Voluntary contribution requires an effort by Long Bach residents especially in collective housing. Faced with this scenario, are they all ready to go back and forth, sometimes restrictively, several bags in hand?
Housing in multi-family buildings does not certainly remain in the majority but it does not cease to develop in California: housing in apartment buildings is one that is developing the most: it has grown by 8.8% per year since 2010. The number of apartments has more than doubled between 2000 and 2010: they now constitute almost a residence main out of four.
In total, of the 132,557 inhabitants of the study area, nearly 54,584 live today in vertical habitat compared to 15,972 in 1990. Therefore, put in place and succeed in selective collection in this type of habitat is a major issue of the modern waste management policy.
First, the recyclable waste from the municipality of Long Beach, which comes from recycling centers and yellow bins, are sorted and packaged for transport to the recycling and sorting centers.
But by the very structure of a building, the diversity of behavior and habits of residents, selective collection requires preparation and a rigorous implementation, supported by close communication. It is certainly possible to raise awareness among Californians, to teach them the gesture of sorting and make it less restrictive to them.
But, the data changes depending on whether live in individual or collective housing, and in terms of selective collection, housing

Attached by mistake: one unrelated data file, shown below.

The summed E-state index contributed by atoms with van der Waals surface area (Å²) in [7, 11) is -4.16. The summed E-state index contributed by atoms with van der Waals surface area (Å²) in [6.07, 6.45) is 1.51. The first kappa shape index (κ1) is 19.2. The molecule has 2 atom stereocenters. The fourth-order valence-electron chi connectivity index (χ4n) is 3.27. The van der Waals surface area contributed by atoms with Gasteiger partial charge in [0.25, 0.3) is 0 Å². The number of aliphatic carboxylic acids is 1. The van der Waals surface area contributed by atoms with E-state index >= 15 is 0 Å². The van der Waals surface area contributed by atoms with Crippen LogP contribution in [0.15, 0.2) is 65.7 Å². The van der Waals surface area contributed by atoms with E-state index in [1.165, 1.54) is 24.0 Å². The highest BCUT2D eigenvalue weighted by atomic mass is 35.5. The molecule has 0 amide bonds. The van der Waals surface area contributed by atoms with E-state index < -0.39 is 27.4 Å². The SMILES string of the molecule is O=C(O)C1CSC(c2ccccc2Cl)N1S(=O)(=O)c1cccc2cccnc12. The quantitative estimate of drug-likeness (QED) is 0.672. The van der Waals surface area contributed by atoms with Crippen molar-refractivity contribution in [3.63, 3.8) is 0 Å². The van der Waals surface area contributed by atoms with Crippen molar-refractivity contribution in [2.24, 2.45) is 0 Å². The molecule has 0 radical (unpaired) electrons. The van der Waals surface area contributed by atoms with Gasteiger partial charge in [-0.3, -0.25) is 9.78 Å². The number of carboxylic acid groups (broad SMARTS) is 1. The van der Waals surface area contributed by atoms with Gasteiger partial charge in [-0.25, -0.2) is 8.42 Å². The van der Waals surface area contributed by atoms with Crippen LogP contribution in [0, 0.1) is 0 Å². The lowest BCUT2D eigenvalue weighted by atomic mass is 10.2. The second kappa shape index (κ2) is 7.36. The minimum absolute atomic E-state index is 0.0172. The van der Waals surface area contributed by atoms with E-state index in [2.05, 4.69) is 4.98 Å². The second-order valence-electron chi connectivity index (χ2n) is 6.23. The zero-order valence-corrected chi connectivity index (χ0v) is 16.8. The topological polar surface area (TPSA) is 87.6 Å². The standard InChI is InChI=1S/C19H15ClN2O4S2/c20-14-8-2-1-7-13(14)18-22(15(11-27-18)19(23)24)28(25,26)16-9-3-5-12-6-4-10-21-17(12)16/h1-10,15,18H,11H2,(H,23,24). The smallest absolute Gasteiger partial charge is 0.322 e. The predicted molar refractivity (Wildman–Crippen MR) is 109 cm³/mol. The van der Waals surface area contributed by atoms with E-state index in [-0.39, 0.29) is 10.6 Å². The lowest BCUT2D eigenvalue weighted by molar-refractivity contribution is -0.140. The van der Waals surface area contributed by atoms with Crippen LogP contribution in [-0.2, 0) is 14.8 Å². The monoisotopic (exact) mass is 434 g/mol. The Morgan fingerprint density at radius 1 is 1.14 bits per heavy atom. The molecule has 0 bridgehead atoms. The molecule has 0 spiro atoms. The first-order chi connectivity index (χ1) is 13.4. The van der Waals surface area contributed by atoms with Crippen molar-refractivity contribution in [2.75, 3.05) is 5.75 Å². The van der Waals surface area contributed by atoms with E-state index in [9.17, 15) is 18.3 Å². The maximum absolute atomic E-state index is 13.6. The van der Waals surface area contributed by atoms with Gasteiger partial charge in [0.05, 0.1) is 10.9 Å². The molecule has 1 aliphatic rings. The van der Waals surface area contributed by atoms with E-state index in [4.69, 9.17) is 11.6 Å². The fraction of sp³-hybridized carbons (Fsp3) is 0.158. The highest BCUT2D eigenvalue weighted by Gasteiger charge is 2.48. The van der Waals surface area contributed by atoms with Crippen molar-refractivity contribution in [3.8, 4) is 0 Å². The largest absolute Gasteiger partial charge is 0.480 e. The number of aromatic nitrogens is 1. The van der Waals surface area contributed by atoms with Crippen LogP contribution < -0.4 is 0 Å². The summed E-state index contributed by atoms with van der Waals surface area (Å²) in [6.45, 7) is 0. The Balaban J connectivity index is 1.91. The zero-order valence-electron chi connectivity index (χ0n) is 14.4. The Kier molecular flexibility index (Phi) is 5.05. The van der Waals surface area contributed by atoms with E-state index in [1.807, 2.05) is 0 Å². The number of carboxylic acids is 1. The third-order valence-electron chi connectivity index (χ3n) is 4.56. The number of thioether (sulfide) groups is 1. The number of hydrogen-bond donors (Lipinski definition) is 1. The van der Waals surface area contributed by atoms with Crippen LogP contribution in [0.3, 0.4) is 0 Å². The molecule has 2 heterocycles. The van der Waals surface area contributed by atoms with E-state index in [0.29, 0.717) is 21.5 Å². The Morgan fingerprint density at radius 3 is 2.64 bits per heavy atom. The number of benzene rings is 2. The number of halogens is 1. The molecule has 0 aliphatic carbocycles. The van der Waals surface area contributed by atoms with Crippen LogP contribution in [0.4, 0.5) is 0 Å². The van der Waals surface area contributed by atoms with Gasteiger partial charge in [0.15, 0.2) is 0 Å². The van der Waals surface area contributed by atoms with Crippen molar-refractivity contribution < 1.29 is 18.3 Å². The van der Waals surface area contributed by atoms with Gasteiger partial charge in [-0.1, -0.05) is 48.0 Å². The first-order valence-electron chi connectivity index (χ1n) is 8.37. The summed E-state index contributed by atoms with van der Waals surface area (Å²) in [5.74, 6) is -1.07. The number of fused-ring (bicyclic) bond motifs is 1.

collective presents constraints. Also the survey conducted among 100 users on selective sorting at source in vertical housing, allows us to test some opinions on sorting behavior.
Long Beach needs better waste management service and recycling facilities, as well as more awareness about sustainability from residents. This is happening progressively and city officials are developing media campaign to herald the message to the population.
It follows that like the other municipalities in the region, the establishment of the door-to-door selective collection of paper and cardboard was carried out late on the city of Long Beach. Also, communication with residents constitutes a fundamental link in the implementation of selective sorting and it is mainly through the media and door to door with users, like interventions of sorting ambassadors, awareness letters, practical guides to sorting.
But this communication program which aims above all to convince inhabitants of the usefulness of the sorting gesture, to explain the instructions to them and to motivate them over time, took place timidly on the territory.
Indeed, no “strong” communication campaign has been launched, especially among the illiterate population. They basically got used to
from the media and from a simple black and white sheet slipped into the mailboxes of the inhabitants, and on which we explain the materials “that are throw away and not throw away.”
Moreover, this support looks like a flyer advertising and like a simple flyer, it risks ending up in the trash without having been read. Therefore, as in most other municipalities, it was necessary to hire “sorting ambassadors” or “mediators” to explain in person
the progress of selective collection.